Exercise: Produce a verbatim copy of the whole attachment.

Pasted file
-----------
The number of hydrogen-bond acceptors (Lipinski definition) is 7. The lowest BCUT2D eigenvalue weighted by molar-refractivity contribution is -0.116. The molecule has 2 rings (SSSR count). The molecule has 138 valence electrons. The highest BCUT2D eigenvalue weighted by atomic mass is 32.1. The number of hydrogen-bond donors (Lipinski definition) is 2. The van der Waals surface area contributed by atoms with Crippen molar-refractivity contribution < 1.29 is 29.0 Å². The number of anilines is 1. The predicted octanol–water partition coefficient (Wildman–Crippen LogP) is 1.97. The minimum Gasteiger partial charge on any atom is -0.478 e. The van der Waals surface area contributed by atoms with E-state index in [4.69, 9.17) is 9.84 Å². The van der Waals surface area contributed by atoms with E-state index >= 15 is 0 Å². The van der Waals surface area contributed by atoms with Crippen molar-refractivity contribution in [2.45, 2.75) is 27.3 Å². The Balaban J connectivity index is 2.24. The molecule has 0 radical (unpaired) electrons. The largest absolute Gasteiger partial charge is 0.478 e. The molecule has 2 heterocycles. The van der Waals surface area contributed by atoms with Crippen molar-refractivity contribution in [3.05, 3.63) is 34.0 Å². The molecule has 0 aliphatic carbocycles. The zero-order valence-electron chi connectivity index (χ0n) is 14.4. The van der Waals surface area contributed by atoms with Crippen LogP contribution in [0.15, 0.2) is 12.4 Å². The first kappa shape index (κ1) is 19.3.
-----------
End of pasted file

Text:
The number of hydrogen-bond acceptors (Lipinski definition) is 7. The lowest BCUT2D eigenvalue weighted by molar-refractivity contribution is -0.116. The molecule has 2 rings (SSSR count). The molecule has 138 valence electrons. The highest BCUT2D eigenvalue weighted by atomic mass is 32.1. The number of hydrogen-bond donors (Lipinski definition) is 2. The van der Waals surface area contributed by atoms with Crippen molar-refractivity contribution < 1.29 is 29.0 Å². The number of anilines is 1. The predicted octanol–water partition coefficient (Wildman–Crippen LogP) is 1.97. The minimum Gasteiger partial charge on any atom is -0.478 e. The van der Waals surface area contributed by atoms with E-state index in [4.69, 9.17) is 9.84 Å². The van der Waals surface area contributed by atoms with E-state index >= 15 is 0 Å². The van der Waals surface area contributed by atoms with Crippen molar-refractivity contribution in [2.45, 2.75) is 27.3 Å². The Balaban J connectivity index is 2.24. The molecule has 0 radical (unpaired) electrons. The largest absolute Gasteiger partial charge is 0.478 e. The molecule has 2 heterocycles. The van der Waals surface area contributed by atoms with Crippen molar-refractivity contribution in [3.05, 3.63) is 34.0 Å². The molecule has 0 aliphatic carbocycles. The zero-order valence-electron chi connectivity index (χ0n) is 14.4. The van der Waals surface area contributed by atoms with Crippen LogP contribution in [0.15, 0.2) is 12.4 Å². The first kappa shape index (κ1) is 19.3.